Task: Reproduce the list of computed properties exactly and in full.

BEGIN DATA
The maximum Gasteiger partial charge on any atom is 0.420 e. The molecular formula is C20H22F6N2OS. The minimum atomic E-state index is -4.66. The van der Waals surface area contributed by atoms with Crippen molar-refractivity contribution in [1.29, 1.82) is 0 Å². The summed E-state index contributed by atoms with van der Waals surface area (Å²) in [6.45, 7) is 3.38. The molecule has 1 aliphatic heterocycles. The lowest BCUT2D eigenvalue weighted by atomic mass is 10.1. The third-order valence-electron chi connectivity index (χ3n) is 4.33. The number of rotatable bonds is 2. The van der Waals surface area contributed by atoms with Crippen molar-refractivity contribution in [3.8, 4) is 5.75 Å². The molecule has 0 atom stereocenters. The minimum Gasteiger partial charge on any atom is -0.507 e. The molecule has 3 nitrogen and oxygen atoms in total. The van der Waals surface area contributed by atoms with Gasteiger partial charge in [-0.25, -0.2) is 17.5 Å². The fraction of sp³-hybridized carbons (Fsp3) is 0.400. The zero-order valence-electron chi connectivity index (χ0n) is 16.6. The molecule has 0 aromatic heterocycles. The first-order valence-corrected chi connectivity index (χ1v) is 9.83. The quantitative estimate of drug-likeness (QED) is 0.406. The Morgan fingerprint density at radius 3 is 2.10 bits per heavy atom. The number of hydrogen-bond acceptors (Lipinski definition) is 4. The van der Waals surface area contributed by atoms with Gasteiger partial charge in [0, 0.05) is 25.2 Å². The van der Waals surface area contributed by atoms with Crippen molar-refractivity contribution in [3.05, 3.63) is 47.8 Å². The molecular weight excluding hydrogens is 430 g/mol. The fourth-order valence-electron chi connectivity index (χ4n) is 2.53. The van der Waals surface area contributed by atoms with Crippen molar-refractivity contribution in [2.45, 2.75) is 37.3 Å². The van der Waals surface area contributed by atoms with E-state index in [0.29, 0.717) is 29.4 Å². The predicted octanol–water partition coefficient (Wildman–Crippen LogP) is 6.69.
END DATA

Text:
The maximum Gasteiger partial charge on any atom is 0.420 e. The molecular formula is C20H22F6N2OS. The minimum atomic E-state index is -4.66. The van der Waals surface area contributed by atoms with Crippen molar-refractivity contribution in [1.29, 1.82) is 0 Å². The summed E-state index contributed by atoms with van der Waals surface area (Å²) in [6.45, 7) is 3.38. The molecule has 1 aliphatic heterocycles. The lowest BCUT2D eigenvalue weighted by atomic mass is 10.1. The third-order valence-electron chi connectivity index (χ3n) is 4.33. The number of rotatable bonds is 2. The van der Waals surface area contributed by atoms with Crippen molar-refractivity contribution in [3.8, 4) is 5.75 Å². The molecule has 0 atom stereocenters. The minimum Gasteiger partial charge on any atom is -0.507 e. The molecule has 3 nitrogen and oxygen atoms in total. The van der Waals surface area contributed by atoms with Gasteiger partial charge in [-0.25, -0.2) is 17.5 Å². The fraction of sp³-hybridized carbons (Fsp3) is 0.400. The zero-order valence-electron chi connectivity index (χ0n) is 16.6. The molecule has 0 aromatic heterocycles. The first-order valence-corrected chi connectivity index (χ1v) is 9.83. The quantitative estimate of drug-likeness (QED) is 0.406. The Morgan fingerprint density at radius 3 is 2.10 bits per heavy atom. The number of hydrogen-bond acceptors (Lipinski definition) is 4. The van der Waals surface area contributed by atoms with Gasteiger partial charge in [0, 0.05) is 25.2 Å². The van der Waals surface area contributed by atoms with Crippen molar-refractivity contribution in [3.05, 3.63) is 47.8 Å². The molecular weight excluding hydrogens is 430 g/mol. The fourth-order valence-electron chi connectivity index (χ4n) is 2.53. The van der Waals surface area contributed by atoms with Crippen molar-refractivity contribution in [2.45, 2.75) is 37.3 Å². The van der Waals surface area contributed by atoms with E-state index in [0.29, 0.717) is 29.4 Å². The predicted octanol–water partition coefficient (Wildman–Crippen LogP) is 6.69.